In yesterday’s brief essay I alluded to a news story about a women-only beach on the Adriatic. Almost as an afterthought I included the detail that the children as well as men are banned from this beach.
Because I just fell off the turnip truck yesterday, I had not expected this seemingly minor point to ignite a referendum on children. But naturally it did, because kids, whether by design or by unavoidable circumstance, are pretty much the exclusive purview of women, and patriarchy blamers, whatever else they may be, are women.
For the radical feminist, this discussion is lousy — if a facet can be said to daunt — with daunting facets. Such as:
Is it useful to demand a woman-only venue? Is it antifeminist to ban kids from a women-only venue? Is it antifeminist to expect that women have a duty to mind the young’uns at all times? Oughtn’t a woman to have considered the impending culturally- and legally- mandated dissolution of her human rights before she decided to reproduce? Is it antifeminist to argue that women-and-children are designed by nature as an indissoluble amalgam? Is there some kind of metaphysical fusion between women and their children creating a unit that is greater than the sum of its parts which, having so fused, thereafter supersedes any claim to individual sovereignty its previously (and biologically) discrete parties might subsequently make? Or is this fusion, if it exists, merely the unnatural result of relentless external patriarchal pressure? Is it an act of domination — and therefore antifeminist — to reduce kids to a class without rights or recourse upon which there operates social strictures and persecutions — such as their thralldom to one or two ‘guardians’ selected, cosmically speaking, more or less at random — that do not apply to other classes?
Or how about this: can apartheid — whether based on sex or juvenescence or skin color — adequately address, either as a temporary stopgap or as a permanent social policy, the myriad insults visited by a given oppressor upon the oppressed? This is the question that must be asked by those victims of oppression seeking immediate relief from intolerable conditions.
Or this: will the overthrow of patriarchy result in a world order that obviates the perceived need for apartheid? This is the question for intellectual spinster aunts whose obstreperal lobes are as sponges soaking in pungent vats of viscous utopian theory.
For my part, I have stated on numerous occasions (following the materialization in my personal sphere of a pair of nieces), children are an oppressed class. Their universal and legitimately reviled unruliness is not natural. It is a product of neurosis generated by patriarchy’s two main replicatory units: the nuclear family, which directly supports male dominance, and the single mother household, which indirectly supports male dominance a) by acting as an underclass dependent for its survival on paternalism and b) by incubating a ready supply of disadvantaged candidates for membership in the all-important working and military classes.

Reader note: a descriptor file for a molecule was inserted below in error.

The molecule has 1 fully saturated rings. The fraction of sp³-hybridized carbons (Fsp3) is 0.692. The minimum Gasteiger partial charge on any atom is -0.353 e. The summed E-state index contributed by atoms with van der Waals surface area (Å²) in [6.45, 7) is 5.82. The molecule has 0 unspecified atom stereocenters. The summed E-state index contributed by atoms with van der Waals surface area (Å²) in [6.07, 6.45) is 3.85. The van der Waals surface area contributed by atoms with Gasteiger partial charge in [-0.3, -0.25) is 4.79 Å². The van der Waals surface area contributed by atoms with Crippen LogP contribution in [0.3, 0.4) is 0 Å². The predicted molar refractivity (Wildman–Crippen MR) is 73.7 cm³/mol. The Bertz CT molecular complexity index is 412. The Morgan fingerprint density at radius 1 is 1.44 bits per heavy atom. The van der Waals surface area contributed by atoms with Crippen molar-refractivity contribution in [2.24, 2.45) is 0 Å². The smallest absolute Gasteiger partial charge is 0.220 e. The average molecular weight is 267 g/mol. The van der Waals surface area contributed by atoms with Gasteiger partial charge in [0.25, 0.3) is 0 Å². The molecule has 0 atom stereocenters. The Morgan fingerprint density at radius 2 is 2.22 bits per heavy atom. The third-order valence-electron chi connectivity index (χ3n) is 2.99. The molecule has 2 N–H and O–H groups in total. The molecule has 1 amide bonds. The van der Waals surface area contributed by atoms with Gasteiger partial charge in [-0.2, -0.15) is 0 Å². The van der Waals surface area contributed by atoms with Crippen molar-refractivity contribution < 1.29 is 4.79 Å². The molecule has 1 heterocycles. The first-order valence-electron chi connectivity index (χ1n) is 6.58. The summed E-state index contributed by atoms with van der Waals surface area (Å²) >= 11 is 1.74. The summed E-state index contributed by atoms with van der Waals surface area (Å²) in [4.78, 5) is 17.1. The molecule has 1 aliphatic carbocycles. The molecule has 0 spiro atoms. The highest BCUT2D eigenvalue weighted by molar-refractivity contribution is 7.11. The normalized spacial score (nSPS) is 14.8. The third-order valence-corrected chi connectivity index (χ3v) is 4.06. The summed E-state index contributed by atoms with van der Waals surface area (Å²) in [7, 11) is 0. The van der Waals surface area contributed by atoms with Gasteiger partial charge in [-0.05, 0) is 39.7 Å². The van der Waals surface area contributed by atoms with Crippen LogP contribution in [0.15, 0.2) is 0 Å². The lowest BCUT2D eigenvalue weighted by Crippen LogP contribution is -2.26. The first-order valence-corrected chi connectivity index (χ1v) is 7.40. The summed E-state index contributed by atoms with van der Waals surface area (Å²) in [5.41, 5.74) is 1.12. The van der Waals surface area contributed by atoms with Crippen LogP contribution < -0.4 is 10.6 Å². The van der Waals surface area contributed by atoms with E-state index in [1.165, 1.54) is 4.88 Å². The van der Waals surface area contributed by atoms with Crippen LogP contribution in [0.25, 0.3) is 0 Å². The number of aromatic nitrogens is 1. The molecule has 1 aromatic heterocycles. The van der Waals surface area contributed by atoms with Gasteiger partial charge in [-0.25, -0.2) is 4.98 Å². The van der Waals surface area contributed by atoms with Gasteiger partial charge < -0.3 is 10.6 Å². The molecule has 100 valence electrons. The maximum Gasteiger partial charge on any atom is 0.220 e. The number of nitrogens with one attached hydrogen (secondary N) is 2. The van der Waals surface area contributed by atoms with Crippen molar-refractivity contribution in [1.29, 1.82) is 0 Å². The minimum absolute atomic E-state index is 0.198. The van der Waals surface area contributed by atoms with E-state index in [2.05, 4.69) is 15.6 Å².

Of course kids are obstreperous hellions. They dislike oppression as much as the next guy.
It is my firm belief that although children are not born with an innate sense of propriety and obeisance to the bizarro social order currently imposed, neither is there inherent in the human species a biological imperative to behave neurotically, except when neurosis is imposed by crippling external forces. Which it is.
In other words, we may blame the patriarchy for obnoxious kids. Just as we blame it for rape, marriage, FGM, and God.
Look here. Male dominant culture so alienates women from the fully-realized default human experience that we end up arguing on honky American feminist blogs, not just the merits of some penny-ante old woman-only beach in Italy, but whether children, the only life form lower than we are, are human. Faugh.
Meanwhile, once again I am pressed for time; I would be obliged if the incorrigibly cerebral commentariat would condescend to enbiggen the discourse by addressing some of the above questions.